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What are the Benefits of Electing the Alternate Valuation Date for Estate Tax?

September 25, 2023

Wondering how you should time asset valuations? IRC Section 2032 permits an estate to elect to use an “alternate valuation” date of six months after the date of death in some circumstances. Read more about this election here.

In today’s volatile markets, six months can make a significant difference in the value of the assets in a decedent’s estate and, in turn, the federal estate taxes due. Fortunately, the IRS provides an option for the timing of asset valuations for tax purposes that could reduce or even eliminate federal estate tax liability.

Alternate Valuation Date

Liability for the federal estate tax is typically based on the value the estate’s assets on the date of death. However, Internal Revenue Code Section 2032 permits an estate to elect to use an “alternate valuation” date of six months after the date of death in some circumstances.

Specifically, an executor can make the election if it would reduce both:

  • The value of the gross estate, and
  • The amount of federal estate tax due.

The executor will need to provide the IRS with the values on both the date of death and the alternate value date.

When It Matters

Of course, the election is relevant only for large estates, due to the estate tax exemption. For 2023, the first $12.92 million of an estate is exempt from federal estate taxation. If tax is due, it’s assessed only on the amount that exceeds this threshold — but the tax rate can run as high as 40% (for taxable amounts of more than $1 million). If an alternate valuation date can bring an estate’s value under the threshold, though, an estate could avoid the federal estate tax altogether. Even if the estate’s value remains above the exemption amount, the tax bill could have much less sting than if the date of death value was used.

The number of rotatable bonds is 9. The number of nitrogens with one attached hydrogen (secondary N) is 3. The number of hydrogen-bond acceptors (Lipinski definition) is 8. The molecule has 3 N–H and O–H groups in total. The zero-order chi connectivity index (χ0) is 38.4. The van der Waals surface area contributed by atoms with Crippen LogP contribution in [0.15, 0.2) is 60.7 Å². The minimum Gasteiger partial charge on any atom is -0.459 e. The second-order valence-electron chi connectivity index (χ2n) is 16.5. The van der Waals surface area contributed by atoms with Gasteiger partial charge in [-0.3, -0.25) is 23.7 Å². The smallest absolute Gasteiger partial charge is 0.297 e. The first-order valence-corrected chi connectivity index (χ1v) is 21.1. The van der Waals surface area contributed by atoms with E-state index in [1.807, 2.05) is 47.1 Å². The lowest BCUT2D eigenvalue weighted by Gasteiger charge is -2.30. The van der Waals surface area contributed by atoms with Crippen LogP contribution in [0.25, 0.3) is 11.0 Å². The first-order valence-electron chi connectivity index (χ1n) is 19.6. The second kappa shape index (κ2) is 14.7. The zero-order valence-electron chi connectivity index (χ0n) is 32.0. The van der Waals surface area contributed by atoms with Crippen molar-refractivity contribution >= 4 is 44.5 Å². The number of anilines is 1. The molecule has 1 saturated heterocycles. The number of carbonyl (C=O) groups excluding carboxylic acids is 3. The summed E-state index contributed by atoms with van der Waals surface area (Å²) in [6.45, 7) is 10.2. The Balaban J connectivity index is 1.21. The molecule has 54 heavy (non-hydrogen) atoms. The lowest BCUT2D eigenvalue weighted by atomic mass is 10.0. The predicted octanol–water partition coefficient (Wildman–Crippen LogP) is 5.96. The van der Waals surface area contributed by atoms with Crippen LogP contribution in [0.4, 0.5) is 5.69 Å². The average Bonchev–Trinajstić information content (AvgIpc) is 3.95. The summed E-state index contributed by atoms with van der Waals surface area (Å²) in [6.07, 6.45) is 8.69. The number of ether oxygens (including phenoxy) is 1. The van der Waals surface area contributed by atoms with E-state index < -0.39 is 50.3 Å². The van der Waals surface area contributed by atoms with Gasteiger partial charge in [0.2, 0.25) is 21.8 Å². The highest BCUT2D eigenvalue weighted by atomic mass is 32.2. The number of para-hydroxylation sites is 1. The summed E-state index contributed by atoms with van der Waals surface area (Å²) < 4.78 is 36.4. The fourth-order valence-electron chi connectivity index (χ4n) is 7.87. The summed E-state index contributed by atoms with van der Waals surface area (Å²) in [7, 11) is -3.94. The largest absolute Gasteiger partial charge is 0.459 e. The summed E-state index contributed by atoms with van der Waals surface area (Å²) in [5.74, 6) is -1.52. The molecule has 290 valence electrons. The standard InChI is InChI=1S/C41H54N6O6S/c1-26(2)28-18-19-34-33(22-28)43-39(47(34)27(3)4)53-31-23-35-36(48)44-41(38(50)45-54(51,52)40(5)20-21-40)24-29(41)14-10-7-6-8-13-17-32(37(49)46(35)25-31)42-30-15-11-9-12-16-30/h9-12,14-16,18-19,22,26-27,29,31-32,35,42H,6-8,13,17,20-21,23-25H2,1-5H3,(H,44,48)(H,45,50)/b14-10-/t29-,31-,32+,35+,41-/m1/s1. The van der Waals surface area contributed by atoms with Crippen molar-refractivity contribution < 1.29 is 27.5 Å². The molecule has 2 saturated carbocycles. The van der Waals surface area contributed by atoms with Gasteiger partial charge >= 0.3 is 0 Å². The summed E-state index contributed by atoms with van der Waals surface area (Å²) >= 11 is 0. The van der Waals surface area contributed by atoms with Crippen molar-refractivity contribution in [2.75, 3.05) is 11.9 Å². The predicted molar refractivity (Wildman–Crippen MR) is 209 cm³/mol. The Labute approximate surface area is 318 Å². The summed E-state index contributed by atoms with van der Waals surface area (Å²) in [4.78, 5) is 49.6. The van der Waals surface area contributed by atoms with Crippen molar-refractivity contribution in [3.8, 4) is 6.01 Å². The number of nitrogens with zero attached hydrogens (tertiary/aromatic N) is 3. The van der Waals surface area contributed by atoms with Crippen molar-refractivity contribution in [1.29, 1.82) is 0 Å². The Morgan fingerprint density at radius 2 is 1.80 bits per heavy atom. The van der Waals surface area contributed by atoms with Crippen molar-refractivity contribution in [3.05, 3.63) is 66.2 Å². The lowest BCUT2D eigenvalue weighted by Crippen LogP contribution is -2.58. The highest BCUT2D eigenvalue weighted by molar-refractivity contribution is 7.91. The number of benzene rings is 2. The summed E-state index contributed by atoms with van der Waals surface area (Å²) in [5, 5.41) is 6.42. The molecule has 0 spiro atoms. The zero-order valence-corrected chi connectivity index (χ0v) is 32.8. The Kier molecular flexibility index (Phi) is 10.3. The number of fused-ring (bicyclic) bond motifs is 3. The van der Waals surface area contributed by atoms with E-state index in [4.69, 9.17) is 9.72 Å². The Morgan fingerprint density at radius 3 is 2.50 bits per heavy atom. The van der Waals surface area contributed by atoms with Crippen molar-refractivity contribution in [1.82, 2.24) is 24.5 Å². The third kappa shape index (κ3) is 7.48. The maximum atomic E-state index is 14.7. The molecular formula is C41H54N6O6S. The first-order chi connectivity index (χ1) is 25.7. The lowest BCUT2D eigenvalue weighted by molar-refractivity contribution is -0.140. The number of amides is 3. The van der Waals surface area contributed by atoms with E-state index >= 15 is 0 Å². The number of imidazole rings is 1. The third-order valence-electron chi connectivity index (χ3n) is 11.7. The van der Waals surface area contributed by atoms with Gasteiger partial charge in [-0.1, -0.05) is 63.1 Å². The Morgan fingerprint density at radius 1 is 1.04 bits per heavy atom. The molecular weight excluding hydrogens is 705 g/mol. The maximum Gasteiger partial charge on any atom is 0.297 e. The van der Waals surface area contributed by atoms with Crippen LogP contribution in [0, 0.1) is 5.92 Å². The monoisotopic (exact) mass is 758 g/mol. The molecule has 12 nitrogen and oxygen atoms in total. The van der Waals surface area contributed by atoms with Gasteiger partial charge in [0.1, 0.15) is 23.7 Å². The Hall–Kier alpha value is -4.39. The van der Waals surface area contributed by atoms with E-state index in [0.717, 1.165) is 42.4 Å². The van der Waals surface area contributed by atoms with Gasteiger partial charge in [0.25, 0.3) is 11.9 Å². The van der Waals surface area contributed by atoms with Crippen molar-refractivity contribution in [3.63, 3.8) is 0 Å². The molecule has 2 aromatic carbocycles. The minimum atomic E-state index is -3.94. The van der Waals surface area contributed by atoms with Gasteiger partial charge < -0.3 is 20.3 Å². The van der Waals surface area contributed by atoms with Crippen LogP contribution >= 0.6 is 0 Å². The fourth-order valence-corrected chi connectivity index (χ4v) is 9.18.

Important: Estate assets distributed, sold, exchanged or otherwise disposed of within six months of the date of death are valued as of the date of disposal, regardless of the election. Assets with values that don’t fluctuate based on markets (for example, bank accounts or life insurance) are still valued as of date of death. Any interest or estate that’s affected by the mere lapse of time (for example, a patent, leasehold or remainder interest) is valued as of the date of death and adjusted for any difference in its value as of the later date that isn’t due to the mere lapse of time.

The election generally must be made on the estate tax return and is irrevocable. It’s essential that executors of large estates are made aware of the election before they file the return.

Important Caveats

The election isn’t without its potential drawbacks. For starters, it applies to all of an estate’s assets. For instance, an executor can’t elect the

  • Alternate date for certain stocks but not others or
  • For stocks but not real estate.

Moreover, the election could have implications for capital gains taxes. That’s because the lower value on the alternate valuation date becomes the tax basis for assets in the estate. Lower tax basis generally translates to higher gains and higher capital gains tax liability (based on tax rates of 15% or 20%) when assets are subsequently sold.

Also remember that the alternate value date is available only for federal estate taxes. An estate could still be liable for state inheritances taxes based on asset values calculated as of the date of death.

Tread Carefully

If an estate is at or near the estate tax exemption amount, the executor should strongly consider obtaining asset valuations for the alternate valuation date, in addition to the date of death. Bear in mind, though, that a lower valuation on the alternate date doesn’t necessarily mean the election is wise. Other factors could affect the ultimate outcome. Consult us before filing an estate tax return. We can help you choose the optimal valuation date for your situation.

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